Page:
- #36

JeffJo

- 143

- 25

Here is an outline of Cantor's Diagonal Argument (CDA), as published by Cantor. I'll apply it to an undefined set that I will call

**(consistent with the notation in Wikipedia). One important property of the elements**

*T***of**

*t***, is that each is a surjection from the natural numbers**

*T***to some set of characters**

*N***.**

*C*- Cantor used the set of two characters
*C***=**{'m','w'} - Wikipedia used the set of two characters
*C***=**{'0','1'} - When taught to teenagers, it is usually the decimal representation of real numbers, so it uses
*C***=**{'0','1','2','3','4','5','6','7','8','9'}. With some additional steps.

**of**

*S***, if**

*T***is countable, then**

*S***is a proper subset of**

*S***" (see note). Proof:**

*T*- Let
be any subset of*S*, proper or improper, that is countable.*T* - So a bijection
**b(n)**:->*N*exists.*S* - Construct a new function
**s0:**->*N*such that that*C***s0(n)**is not equal to**b(n)(n)**. - Prove that
**s0**is in, but not in*T*.*S* - QED.

From Part A, it follows immediately that

**is uncountable. Otherwise we would have the contradiction, that an object***T***s0**would be both an element of**, but also not an element of***T***.***T*Part B, as I would word it:

The contrapositive of the proposition is Part A is "For any subset

**of***S***, if***T***is not a proper subset of***S***, then***T***is not countable.***S*

This is applicable here, because the new proposition Warp is trying to prove doesn't fit step A4. The elements of his set **always degenerate to a repeating sequence (i.e., are rational numbers). To apply CDA, he has to prove that his**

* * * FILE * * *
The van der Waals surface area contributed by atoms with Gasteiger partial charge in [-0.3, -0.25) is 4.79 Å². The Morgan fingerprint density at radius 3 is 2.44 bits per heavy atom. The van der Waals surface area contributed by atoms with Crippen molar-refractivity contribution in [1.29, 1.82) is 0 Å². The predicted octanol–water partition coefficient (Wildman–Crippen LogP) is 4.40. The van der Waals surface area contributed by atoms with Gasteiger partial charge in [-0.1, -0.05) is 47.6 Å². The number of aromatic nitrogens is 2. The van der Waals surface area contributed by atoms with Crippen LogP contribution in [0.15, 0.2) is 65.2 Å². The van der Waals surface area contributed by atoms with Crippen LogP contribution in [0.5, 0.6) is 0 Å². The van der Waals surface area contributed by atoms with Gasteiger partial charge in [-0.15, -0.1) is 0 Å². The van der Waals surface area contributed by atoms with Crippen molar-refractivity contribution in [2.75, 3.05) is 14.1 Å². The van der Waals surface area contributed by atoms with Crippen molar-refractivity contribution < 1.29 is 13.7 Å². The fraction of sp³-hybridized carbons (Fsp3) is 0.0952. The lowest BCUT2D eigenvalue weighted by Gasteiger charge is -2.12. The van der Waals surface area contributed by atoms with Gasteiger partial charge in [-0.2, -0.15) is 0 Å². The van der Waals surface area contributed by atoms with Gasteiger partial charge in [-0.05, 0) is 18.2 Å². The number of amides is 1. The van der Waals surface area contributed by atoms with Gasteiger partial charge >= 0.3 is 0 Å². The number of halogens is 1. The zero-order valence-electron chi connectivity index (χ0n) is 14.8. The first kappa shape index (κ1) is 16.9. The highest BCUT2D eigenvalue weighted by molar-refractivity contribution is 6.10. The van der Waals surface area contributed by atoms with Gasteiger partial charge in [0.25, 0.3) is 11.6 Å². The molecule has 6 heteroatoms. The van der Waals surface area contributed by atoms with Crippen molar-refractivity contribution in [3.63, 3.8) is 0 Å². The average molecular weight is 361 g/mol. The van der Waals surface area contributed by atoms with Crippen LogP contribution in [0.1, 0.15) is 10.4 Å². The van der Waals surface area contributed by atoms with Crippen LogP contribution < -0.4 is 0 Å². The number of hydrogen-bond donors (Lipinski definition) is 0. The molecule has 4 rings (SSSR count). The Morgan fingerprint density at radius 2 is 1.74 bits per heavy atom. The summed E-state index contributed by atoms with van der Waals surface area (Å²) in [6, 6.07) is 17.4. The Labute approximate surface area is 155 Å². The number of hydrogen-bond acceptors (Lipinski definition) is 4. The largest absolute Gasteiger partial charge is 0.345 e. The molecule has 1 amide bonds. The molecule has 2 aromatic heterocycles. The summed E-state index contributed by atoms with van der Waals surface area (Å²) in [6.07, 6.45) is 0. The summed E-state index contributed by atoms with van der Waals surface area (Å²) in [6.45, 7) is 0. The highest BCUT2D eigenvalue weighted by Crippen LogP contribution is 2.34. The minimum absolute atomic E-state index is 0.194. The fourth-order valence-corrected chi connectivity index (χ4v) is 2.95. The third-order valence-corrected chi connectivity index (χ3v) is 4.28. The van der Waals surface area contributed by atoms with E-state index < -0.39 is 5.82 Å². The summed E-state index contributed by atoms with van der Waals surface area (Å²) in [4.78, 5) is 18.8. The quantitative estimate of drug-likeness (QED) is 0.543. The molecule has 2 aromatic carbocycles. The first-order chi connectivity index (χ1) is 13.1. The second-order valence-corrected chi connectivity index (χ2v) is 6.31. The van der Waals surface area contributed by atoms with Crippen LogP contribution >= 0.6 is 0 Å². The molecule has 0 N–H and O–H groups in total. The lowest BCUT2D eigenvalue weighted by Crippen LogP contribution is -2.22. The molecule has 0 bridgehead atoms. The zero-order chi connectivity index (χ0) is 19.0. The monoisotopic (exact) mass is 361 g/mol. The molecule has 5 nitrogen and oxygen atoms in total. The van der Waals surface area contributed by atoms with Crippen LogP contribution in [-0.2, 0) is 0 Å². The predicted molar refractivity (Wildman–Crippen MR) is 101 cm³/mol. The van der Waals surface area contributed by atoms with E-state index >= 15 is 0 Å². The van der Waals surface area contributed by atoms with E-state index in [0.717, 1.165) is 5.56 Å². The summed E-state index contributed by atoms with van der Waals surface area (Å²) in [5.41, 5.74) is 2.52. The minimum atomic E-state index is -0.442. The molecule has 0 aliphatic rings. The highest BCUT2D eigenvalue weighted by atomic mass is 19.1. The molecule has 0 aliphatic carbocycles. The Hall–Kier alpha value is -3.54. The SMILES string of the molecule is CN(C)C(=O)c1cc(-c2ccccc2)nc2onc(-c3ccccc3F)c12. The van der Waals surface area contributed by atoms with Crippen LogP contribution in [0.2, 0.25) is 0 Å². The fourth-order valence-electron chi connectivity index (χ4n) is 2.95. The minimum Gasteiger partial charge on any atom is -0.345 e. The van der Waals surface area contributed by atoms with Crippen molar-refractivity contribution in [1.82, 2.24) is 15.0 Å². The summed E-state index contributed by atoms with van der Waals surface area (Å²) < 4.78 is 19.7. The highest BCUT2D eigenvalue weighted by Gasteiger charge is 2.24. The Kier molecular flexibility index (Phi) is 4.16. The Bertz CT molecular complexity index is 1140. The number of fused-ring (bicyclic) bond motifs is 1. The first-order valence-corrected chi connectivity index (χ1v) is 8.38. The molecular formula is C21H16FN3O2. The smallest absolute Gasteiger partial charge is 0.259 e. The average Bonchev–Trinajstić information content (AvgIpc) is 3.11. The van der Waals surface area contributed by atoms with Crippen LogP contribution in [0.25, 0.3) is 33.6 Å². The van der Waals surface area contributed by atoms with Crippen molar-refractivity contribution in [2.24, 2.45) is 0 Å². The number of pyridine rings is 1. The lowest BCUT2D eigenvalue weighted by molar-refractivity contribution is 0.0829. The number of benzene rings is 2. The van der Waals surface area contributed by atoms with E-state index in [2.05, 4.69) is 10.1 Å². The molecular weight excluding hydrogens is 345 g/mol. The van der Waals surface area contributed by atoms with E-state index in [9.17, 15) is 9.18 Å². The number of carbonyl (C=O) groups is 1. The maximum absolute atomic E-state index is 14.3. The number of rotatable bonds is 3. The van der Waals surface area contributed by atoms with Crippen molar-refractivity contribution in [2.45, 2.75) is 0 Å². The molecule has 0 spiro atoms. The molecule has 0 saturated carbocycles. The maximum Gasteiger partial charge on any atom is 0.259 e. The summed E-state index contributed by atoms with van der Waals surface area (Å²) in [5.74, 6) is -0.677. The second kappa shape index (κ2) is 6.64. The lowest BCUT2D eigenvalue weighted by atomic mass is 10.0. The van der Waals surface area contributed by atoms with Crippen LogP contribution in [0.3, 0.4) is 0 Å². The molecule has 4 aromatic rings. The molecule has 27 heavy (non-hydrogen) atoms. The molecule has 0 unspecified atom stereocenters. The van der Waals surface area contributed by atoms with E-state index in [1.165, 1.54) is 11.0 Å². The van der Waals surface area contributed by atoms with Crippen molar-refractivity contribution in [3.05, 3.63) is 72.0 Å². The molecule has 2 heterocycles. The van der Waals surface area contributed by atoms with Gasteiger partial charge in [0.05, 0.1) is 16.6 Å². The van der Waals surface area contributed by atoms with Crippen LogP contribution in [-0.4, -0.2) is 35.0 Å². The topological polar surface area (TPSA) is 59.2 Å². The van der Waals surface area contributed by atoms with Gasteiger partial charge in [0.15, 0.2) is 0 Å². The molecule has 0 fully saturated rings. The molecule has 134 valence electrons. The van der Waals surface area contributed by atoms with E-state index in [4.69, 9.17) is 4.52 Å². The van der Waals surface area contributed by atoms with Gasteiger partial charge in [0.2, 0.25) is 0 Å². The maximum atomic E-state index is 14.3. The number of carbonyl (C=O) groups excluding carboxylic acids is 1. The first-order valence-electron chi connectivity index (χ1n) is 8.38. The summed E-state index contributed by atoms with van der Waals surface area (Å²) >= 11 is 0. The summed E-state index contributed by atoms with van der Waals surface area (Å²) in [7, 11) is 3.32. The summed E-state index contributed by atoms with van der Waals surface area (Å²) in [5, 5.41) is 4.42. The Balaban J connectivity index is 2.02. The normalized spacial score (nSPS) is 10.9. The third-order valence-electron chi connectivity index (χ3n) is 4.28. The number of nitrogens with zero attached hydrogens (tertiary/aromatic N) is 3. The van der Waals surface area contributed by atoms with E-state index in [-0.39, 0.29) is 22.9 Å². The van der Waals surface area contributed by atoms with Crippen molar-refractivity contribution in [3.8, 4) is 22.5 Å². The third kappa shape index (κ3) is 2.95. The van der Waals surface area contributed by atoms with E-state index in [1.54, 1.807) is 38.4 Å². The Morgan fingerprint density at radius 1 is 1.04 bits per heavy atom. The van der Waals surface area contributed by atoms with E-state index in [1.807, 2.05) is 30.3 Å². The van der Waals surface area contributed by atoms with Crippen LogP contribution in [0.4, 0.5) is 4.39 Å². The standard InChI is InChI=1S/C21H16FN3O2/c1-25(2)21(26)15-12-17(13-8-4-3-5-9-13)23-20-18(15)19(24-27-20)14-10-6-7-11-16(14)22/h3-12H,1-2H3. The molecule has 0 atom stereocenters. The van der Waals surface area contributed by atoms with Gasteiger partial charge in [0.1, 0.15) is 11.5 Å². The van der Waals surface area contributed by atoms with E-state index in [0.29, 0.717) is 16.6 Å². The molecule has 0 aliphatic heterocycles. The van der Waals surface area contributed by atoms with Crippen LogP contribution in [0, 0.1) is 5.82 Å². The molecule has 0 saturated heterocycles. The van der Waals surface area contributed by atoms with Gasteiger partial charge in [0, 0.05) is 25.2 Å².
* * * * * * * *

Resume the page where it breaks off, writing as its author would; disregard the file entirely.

*T***s0**also degenerates like that, so it is in

**, and also is not in the set**

*T*

*S.*Note: What Cantor actually wrote is closer to "If

**s1**,

**s2**, …,

**sn**, … is any simply infinite series of elements of

**, then there always exists an element**

*T***s0**of

**, which cannot be connected with any element**

*T***sn**."

+++++

The problem Warp has with CDA,

*as it is usually taught*, is that it is indeed logically invalid. I'm not saying the conclusion is wrong, just that the one-part CDA that is usually taught is invalid.

To apply proof by contradiction, one must use everything in the assumption to establish the contradiction. If I assume that the moon in made of individually wrapped packets of green and bleu cheeses, in a ratio that equals the square root of two, I can derive the contradiction that an even number must be equal to an odd number. But I only use the assumption about the ratio, not the kinds of cheeses that comprise the moon. So all I prove is that the square root of two is irrational.

Similarly, as CDA is usually taught, only the assumption "there is a list" is used to derive the alleged contradiction. Never the assumption that this list is complete. What Part A proves,

*directly*, is negation of the unused part. Which is why proof-by-contraposition is logically more valid than proof-by-contradiction. This is actually an age-old criticism of proof-by-contradition.